The Bermudes 1000 – an IMOCA Event

by Brian Hancock

The IMOCA class, operated mostly out of France, is one example of how a class association can really grow an idea into an international movement. IMOCA, which stands for the International Monohull Open Class Association, was originally formed in 1998 as a way to promote the rapidly growing Open 50 and 60 classes as well as a number of single-handed or short-handed races.

In 2001 it was formally recognized as an international class and the movement has continued to grow each year. I bring this up now because of a news release that I saw about a relatively new IMOCA event, the Bermudes 1000, which is set to start in May this year. The bit that jumped out at me was that last year when they held the inaugural event there were six entries. Not a bad fleet. One year later and the entry list has tripled. There will be 18 competitors in the upcoming race that starts from Brest on the west coast of France on the 10th May.

It’s an interesting race that has a flexible course and allows for a pit stop without penalty. The race will start in Brest and finish in Douarnenez, a neighbouring town just to the south of Brest, with the Fastnet rock and the Azores islands loosely included. I say loosely because the event organizers can wait until the last minute to decided which way around they will go, or even if they will miss the Azores or Fastnet altogether. Their decision will be based on the forecasted weather. You see they are being practical. “We have taken into account that this is the first race of the season, and that the boats still need to be fine-tuned. We don’t want to ruin the chances of any competitor when only minor repairs are necessary,” noted Jacques Caraës, the Race Director.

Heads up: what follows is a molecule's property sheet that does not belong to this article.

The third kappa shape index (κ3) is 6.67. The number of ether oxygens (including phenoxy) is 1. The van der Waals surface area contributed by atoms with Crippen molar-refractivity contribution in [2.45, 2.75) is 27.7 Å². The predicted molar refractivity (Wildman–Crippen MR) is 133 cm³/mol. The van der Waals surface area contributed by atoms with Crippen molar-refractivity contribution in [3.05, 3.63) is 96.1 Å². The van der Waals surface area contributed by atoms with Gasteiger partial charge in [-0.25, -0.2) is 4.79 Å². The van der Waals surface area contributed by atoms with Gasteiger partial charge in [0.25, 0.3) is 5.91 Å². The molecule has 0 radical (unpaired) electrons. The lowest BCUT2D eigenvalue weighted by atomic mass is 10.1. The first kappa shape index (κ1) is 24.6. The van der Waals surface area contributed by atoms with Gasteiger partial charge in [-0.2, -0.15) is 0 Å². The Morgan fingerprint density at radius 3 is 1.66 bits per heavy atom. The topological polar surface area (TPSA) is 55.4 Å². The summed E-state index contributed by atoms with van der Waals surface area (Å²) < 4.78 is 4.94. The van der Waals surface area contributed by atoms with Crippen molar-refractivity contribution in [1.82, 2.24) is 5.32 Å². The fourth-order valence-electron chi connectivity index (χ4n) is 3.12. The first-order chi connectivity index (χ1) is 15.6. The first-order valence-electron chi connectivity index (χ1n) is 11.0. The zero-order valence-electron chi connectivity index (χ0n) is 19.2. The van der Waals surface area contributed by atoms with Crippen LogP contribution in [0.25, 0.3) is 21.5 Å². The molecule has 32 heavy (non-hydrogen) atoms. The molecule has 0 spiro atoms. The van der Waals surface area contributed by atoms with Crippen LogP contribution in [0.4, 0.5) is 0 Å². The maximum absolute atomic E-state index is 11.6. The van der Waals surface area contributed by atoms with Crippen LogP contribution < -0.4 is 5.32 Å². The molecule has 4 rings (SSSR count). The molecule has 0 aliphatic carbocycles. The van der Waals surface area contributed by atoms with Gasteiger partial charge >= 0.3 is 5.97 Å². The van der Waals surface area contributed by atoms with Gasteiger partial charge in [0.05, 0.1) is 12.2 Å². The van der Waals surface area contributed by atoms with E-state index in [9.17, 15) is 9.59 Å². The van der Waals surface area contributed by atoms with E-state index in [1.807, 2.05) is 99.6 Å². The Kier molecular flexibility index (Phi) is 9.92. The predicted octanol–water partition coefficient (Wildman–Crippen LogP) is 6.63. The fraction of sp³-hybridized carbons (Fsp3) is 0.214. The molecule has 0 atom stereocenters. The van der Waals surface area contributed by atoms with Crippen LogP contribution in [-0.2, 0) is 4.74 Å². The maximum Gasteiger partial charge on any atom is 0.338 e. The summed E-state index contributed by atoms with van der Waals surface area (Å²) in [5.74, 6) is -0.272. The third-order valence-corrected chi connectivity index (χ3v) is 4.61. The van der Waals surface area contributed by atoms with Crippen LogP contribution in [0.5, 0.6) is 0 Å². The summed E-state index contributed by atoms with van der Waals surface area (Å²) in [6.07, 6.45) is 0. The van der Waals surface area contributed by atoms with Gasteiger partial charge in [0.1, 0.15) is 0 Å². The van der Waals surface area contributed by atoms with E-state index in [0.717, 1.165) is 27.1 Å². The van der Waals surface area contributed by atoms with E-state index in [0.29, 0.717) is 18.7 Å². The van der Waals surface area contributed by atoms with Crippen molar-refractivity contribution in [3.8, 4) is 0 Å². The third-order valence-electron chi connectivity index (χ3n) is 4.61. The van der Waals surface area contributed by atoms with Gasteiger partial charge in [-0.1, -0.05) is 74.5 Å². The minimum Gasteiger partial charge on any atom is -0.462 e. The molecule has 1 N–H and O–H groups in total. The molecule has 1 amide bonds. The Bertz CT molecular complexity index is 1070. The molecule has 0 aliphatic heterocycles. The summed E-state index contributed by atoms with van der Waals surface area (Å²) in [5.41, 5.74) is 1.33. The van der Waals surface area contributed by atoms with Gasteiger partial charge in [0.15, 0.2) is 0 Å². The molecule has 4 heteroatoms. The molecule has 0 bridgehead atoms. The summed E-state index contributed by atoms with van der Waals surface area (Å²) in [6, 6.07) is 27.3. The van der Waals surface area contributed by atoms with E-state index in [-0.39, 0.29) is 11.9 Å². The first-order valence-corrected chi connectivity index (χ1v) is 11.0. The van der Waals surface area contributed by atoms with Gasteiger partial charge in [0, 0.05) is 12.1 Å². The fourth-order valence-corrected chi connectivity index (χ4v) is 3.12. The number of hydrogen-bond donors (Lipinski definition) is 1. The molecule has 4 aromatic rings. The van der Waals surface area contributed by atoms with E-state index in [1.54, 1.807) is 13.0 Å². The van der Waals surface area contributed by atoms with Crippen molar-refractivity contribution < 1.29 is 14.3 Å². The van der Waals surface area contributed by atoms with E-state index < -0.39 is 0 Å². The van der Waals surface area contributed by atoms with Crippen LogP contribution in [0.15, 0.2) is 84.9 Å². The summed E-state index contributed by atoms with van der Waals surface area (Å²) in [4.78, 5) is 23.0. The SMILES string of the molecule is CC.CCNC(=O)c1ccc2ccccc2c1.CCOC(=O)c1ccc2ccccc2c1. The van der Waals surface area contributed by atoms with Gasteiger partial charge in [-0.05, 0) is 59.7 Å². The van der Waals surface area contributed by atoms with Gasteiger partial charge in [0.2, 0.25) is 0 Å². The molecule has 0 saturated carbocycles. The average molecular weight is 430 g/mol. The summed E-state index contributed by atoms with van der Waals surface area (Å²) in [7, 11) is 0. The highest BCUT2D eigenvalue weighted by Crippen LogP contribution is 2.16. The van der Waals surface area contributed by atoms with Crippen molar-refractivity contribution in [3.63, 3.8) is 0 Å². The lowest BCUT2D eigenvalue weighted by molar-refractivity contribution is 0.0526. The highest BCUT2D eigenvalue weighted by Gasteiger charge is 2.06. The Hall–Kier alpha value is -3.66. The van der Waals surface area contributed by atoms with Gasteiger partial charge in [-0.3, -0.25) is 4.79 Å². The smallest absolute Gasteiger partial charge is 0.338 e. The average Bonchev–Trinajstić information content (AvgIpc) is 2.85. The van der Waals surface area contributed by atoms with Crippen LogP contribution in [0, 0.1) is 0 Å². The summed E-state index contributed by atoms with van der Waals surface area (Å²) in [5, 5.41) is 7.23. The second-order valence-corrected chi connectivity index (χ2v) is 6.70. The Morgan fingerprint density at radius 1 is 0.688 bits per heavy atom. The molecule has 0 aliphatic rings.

This could be the course – or maybe not…

Among the 18 competitors there are six different nationalities represented and there are four women, all of whom have their eyes set on the 2020 Vendée Globe. This is a strong indicator of the strength of the class and how careful and astute management can pave the way for new and upcoming sailors to enter and flourish.

By contrast look at what has happened to the Volvo Ocean Race, now known simply as the Ocean Race after Volvo withdrew their full-on support. For the last two editions there have been just seven entries. As a veteran of the race and a big fan I sincerely hope that the announced joint collaboration between IMOCA and the Ocean Race management is able to breath new life into the event. IMOCA has been so successful over the last two decades I have my hopes up that they can bring some of its magic to the Ocean Race. Time will tell.

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